But Eyre, B. appears to give the chief There had been an indictment for making reason in Le Merchand's case (3), in a note a false statutory declaration, and the now to Aickle's case (1), who says the copies prisoner, who was a witness on the trial of the letter were admitted, “not on the of that indictment, swore that there was idea of the defendant's having after notice no draft of that statutory declaration. It refused to produce the originals, but beafterwards became material to ascertain the cause they were the best evidence which the contents of the draft. It became material, nature of the case would admit of, or that because it was alleged that there was a was in the power of the party producing them draft, and that its contents were such and to give” (6). In such a case the prisoner such, and that the other party required a has notice that he will be called upon to change in the language, and that that produce the document by the form of the change had been incorporated in the draft. indictment. That case, therefore, is also The exact contents of the draft, therefore, inapplicable to the one before us. Here became essential to the prosecution on the there was nothing on the face of the indictpresent indictment, because upon its con- ment, which I have looked at, to shew that tents depended the materiality or immate- the draft had come into his possession ; riality of the evidence on the former trial. therefore there was nothing to shew that The prosecution then gave evidence of the it was alleged to be still in his possession, existence of the draft, that it came into the and to tell him that he was called upon to prisoner's hands and had not passed from produce it. him. Parol evidence of its contents was there- Four things must be made out: first, upon admitted, and the question raised is, that the prisoner stated there was no draft; whether, in order to give parol evidence of secondly, that such statement was false; the contents of that document, notice to pro- thirdly, that he knew that statement to duce it ought to have been given. There is be false ; fourthly, that the statement was no doubt that, according to the general material. What is there in those allegations rule of evidence, such notice must have to import that the draft ever came into his been given ; but it is contended that this possession? He may have alluded to another care falls within those cases which have document from the one described in evidence. established an exception to the rule, and There was nothing on the indictment or the madle the secondary evidence here admis- evidence to shew that, in order to sustain this sible without notice to produce the original. prosecution, the prisoner was called upon For example, it is said that in trover for a deed or other written document, parol (6) It is to be observed in Aickle's case that evidence might be given of the contents the prisoner had not possession of the bills which of the document without notice to the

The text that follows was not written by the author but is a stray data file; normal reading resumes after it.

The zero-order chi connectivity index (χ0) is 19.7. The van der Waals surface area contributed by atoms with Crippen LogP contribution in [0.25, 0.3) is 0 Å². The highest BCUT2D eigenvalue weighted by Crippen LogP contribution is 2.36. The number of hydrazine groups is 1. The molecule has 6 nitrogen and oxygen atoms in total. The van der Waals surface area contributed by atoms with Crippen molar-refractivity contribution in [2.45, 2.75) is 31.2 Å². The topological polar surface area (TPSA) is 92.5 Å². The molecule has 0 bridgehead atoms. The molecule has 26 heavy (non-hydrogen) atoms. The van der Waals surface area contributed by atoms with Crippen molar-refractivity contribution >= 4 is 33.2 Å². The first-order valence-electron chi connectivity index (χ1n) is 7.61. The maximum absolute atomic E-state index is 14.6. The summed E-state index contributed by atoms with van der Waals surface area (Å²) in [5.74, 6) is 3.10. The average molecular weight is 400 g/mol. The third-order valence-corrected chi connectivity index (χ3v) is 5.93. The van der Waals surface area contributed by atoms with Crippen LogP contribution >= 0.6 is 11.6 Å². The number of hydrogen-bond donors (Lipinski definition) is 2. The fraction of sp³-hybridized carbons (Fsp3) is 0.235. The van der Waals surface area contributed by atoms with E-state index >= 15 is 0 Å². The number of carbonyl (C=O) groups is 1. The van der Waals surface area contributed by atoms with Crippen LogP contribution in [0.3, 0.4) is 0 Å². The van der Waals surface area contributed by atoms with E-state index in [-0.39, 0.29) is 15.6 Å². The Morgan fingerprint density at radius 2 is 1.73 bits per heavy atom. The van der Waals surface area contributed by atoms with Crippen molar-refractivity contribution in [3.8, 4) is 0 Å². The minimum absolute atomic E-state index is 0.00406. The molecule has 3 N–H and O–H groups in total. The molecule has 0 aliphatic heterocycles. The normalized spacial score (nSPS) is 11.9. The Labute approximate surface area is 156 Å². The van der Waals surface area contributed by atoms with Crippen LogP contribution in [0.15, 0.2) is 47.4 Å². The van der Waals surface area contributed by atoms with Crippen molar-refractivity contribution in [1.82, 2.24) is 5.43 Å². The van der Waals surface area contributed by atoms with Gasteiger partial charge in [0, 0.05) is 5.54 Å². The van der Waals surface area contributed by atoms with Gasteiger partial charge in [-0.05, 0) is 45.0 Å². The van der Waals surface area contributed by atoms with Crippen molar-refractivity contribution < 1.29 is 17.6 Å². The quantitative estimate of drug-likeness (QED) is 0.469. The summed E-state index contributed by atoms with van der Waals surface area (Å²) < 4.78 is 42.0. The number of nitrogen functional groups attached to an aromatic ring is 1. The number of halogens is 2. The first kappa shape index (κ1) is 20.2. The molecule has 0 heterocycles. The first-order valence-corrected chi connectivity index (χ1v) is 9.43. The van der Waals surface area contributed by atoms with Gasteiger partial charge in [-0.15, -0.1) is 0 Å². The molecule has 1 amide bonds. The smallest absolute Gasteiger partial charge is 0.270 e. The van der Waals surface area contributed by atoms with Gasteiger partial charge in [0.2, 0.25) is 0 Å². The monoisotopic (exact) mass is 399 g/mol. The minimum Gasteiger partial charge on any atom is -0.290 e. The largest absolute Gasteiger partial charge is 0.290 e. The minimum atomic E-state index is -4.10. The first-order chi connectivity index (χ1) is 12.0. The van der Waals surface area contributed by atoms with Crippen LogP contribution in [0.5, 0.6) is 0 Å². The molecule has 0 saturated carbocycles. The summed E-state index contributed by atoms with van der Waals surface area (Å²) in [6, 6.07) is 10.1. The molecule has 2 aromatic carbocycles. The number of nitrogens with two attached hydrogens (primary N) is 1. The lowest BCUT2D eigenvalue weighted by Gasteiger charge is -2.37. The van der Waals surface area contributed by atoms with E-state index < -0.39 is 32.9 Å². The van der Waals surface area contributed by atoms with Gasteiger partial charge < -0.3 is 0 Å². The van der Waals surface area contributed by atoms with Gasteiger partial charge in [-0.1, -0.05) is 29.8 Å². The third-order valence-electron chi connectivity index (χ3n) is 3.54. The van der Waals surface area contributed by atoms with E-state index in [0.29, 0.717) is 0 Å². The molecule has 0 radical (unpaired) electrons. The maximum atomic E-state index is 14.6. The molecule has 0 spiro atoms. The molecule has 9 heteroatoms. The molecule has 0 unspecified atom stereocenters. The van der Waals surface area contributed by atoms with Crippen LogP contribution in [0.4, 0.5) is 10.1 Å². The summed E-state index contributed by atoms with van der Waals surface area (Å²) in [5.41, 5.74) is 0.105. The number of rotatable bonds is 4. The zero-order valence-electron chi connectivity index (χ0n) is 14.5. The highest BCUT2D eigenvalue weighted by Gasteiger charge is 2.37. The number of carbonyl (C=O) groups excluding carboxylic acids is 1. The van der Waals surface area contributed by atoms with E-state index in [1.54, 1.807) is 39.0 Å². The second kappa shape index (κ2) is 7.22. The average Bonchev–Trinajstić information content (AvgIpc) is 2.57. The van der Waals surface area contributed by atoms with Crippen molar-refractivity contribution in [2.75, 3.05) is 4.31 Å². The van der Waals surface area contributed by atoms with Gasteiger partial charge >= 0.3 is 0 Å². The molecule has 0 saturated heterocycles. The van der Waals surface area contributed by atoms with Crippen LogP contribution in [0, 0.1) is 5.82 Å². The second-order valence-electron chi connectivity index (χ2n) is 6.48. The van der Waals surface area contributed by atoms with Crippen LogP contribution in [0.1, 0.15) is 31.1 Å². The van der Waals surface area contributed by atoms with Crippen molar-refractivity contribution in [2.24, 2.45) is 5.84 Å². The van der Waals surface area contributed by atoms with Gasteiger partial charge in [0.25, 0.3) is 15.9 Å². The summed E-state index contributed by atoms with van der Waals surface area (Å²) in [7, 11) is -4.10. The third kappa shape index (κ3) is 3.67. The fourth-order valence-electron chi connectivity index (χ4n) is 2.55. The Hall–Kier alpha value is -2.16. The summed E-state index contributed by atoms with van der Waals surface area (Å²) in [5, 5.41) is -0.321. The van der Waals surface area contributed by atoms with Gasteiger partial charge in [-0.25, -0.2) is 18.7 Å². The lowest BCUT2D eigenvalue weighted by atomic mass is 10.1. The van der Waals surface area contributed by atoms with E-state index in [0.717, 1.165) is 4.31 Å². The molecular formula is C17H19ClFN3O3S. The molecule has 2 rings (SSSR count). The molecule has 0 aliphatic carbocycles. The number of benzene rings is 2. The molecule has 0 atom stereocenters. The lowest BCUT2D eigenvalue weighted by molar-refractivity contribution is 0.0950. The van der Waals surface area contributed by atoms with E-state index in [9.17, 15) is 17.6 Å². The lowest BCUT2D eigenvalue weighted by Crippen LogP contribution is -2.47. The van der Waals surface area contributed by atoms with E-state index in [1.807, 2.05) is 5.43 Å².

he was charged with stealing, but they were traced defendant to produce it; but the defendant

to the possession of one Smith, who was served

with a subpoena duces tecum, but he did not appear, there has notice by the nature of the nor was the bill produced.


to admit secondary evidence of this docu- and a conviction for perjury upon the above ment being given against him. If sufficient indictment was upheld. notice had been given to him, he might have produced it. Speaking for myself, I The following CASE was reserved by think that the admissibility of secondary Cockburn, C.J.evidence, without the production of the This was a case tried before me at the best evidence or the document itself, ought last assizes for the county of Leicester, on not to be extended.

an indictment for perjury alleged to have WILLES, J. concurred.

been committed by the defendant on the BRAMWELL, B.--If the question had hearing of an information before two Jusbeen merely as to the existence of the draft, tices on an application by one Louisa I should have been inclined to think the Harrison, the mother of an illegitimate evidence admissible ; but the prosecution child, against one Tom Mee, for an order gave in evidence the contents to shew that of affiliation. The indictment alleged that the prisoner's denial of its existence was an information was exhibited before two wilful; therefore the contents and the Justices by Louisa Harrison against Mee, alterations therein became material. I charging him with being the father of her think that parol testimony cannot be given illegitimate child, and that application was of any existing written document without made by her to the said Justices for a laying a proper foundation for it. No summons against Mee to answer the said exception to that rule is here applicable. complaint; that a summons was accordingly The indictment did not give notice to the issued by the said Justices, and that in prisoner that he would be required to pro

obedience to the said summons Mee apduce the original draft. The prosecutor peared at a petty sessions to answer the might have contented himself with giving charge. The indictment went on to state evidence of its existence, but he chose to the proceedings on the hearing of the sumgo further.

mons, and alleged in due form that perjury BYLES, J. and LUSH, J. concurred. had been committed by the prisoner Smith. Conviction quashed. On the trial before me, evidence was